Vincent recommended that applicants with disabilities have a positive attitude, avoid presenting the disability as a weakness, and focus on strengths and abilities. It is an advantage to be comfortable discussing the disability and to be able to discuss the employer’s concerns, answer questions, and know what workplace accommodations may be needed. The focus should be on skills that have been developed in learning to manage the disability. Disclosures can be made through a third party, in the résumé or cover letter, at the interview, or when contacted for an interview if accommodations are required for the interview.

Vincent informed workshop participants that through the Canadian Charter of Rights and Freedoms, an employer cannot deny an interview, refuse to hire, or fire an applicant based on their disability, unless it adversely affects their performance. Employers also have a legal obligation to take reasonable steps to provide workplace accommodations for qualified applicants. Vincent stressed that there is no legal obligation to disclose if there is no requirement for accommodations, or if the disability does not affect occupational health or safety. If employees with disabilities receive benefits such as health or life insurance, however, there is an obligation to disclose during the medical exam or on the insurance application.

Vincent provided a two-step action plan of preparation and planning. During preparation, the issue is defined, information is gathered, research is conducted, and necessary supports are identified and located. Planning involves reviewing the issue, identifying preferred solutions, choosing a route, developing a plan, and executing the plan.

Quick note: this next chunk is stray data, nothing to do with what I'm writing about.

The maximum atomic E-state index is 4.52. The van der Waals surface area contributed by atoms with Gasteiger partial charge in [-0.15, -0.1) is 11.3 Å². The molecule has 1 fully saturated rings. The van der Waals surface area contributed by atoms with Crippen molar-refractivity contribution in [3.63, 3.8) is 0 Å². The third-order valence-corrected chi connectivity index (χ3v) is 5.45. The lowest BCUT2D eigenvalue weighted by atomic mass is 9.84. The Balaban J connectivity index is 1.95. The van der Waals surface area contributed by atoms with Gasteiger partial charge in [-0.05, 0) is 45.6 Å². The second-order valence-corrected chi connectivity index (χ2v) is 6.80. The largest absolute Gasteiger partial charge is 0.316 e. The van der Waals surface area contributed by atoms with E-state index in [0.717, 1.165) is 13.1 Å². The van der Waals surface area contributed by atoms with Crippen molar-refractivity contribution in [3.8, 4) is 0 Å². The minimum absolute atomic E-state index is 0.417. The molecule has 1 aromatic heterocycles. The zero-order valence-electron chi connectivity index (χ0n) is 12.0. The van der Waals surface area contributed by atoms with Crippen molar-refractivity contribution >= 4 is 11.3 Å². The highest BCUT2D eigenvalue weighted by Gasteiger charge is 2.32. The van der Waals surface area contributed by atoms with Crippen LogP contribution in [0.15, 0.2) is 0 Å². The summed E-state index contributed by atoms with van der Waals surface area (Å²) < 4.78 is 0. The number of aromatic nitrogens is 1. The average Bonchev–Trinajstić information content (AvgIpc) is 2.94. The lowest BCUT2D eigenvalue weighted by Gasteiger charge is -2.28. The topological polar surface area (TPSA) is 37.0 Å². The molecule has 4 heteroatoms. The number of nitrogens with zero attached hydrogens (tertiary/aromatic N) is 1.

Vincent outlined the “plethora of accommodations that can be made,” and told participants that Triumph Vocational Services provides accommodations with the support of Assistive Technology B.C. (ATBC), a government initiative with a mandate to provide assistive technologies in the workplace. She encouraged forum participants to visit the ATBC booth in the exhibits area.

Vincent also outlined three programs that can assist in providing accommodations: the Employment Program for Persons with Disabilities Technology Support Program (EPPD), of which Triumph is a part; the Canada Study Grant (CSG) which supports assistive technology; and the Program for Institutional Loans of Adaptive Technology (PILAT).

EPPD, funded by the Ministry of Employment and Income Assistance and the Employment Strategy for Persons with Disabilities, lends equipment that must be returned after school or employment is completed. EPPD referrals can be obtained through a service provider like Triumph, through a service coordinator, or through a public post-secondary disability coordinator.

The CSG program, which is funded by the Special Programs Unit of the Ministry of Advanced Education, can provide a non-repayable grant of up to $8000 per year for students with permanent disabilities that create barriers to accessing education. Referral sources include public post-secondary disability coordinators or advisors, EPPD service providers, and EPPD service coordinators.

The PILAT program is funded by the Ministry of Advanced Education and offers interim and low utilization loans. It can be accessed through public post-secondary disability coordinators and advisors.

Several accommodations are available, including equipment for the job site and training, hardware like laptop computers, technology for the visually impaired, communications systems like TTY, and software like TextAloud. “There’s so much,” Vincent said, and she encouraged participants to visit the ATBC exhibit to obtain more information on the available accommodations.

Dillon emphasized the importance of identifying the best disclosure and accommodation options. She said that preparation, prior to the interview is essential because it is impossible to anticipate all potential situations.

Close Encounters

Jennifer Scott - Career Services, University of British Columbia (UBC)